Reading French for English speakers
Latin based languages share a massive amount of common and overlapping words. RobWords offers these 3 tricks for English speakers to scuttle through the French language. I find these kinds of tips super helpful for a casual traveler. As always, these are not hard and fast and some require some lateral thinking to make the connections – but it’s good enough to really improve your muddling through the French language.
- French words that start with an ‘É’ can often be replaced with an ‘S’. Examples:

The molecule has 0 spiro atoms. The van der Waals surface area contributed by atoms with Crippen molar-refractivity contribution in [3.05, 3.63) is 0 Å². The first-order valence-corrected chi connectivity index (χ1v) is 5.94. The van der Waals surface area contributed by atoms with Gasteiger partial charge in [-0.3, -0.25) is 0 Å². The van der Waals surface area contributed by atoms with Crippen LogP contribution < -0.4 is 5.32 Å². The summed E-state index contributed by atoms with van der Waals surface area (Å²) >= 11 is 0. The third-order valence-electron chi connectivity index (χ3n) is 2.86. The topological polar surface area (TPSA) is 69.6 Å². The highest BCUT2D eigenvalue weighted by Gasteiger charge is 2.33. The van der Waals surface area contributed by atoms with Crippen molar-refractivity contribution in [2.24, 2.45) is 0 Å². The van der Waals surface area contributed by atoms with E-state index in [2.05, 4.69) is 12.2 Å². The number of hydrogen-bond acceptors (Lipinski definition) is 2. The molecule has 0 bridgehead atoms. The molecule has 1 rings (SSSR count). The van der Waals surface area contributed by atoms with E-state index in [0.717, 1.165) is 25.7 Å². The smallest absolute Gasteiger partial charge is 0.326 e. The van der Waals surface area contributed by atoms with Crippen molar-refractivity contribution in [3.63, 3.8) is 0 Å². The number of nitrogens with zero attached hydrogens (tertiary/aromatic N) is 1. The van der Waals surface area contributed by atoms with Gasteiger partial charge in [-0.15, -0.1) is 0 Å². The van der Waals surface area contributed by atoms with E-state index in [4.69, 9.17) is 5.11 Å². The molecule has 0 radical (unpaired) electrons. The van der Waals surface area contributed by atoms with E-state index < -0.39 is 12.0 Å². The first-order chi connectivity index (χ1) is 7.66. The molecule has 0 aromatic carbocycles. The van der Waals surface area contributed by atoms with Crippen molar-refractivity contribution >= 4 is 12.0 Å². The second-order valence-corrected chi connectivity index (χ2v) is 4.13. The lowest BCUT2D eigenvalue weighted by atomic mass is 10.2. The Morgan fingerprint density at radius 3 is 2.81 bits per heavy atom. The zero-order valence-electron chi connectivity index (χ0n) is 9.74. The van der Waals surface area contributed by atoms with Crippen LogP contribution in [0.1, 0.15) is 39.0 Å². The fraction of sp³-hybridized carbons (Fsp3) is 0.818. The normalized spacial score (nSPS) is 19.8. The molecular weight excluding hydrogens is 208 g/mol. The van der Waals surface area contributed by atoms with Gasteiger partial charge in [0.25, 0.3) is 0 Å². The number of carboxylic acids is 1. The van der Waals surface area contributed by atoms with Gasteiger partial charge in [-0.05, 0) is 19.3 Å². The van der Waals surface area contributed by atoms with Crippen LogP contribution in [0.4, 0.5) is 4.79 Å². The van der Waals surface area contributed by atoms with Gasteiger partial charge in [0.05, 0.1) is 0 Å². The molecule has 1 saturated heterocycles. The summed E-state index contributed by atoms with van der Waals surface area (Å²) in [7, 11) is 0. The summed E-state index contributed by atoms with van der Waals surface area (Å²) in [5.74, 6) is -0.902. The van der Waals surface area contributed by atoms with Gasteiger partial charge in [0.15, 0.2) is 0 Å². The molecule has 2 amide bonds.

épice -> spice
étranger -> stranger
épouse -> spouse
éponge -> sponge
- Vowels with a caret ‘âêîôû’ – remove the hat and add a ‘s’
Forêt -> Forest
Tempête -> Tempest(e)
Arrête -> arrest(e)
Hôtesse -> Hostess(e)
Hôtel -> Hostel
Hâte -> Haste
Pâte -> Paste
Hôpital -> Hospital
Maître -> Maistre
Côte -> Co(a)st (the side/coast)
- Replace the ‘GU’ that starts some words with ‘W’
Guerre -> Wuerre -> War
Guillaume -> Willaume (William)
Put them together and:
L’écureuil étudie guillaume le guerrier à l’école dans la forêt.
We translate as:
L’ scureuil studie willaume le werrier à l’scole dans la forest.
The squirrel studies william the warrior at school in the forest.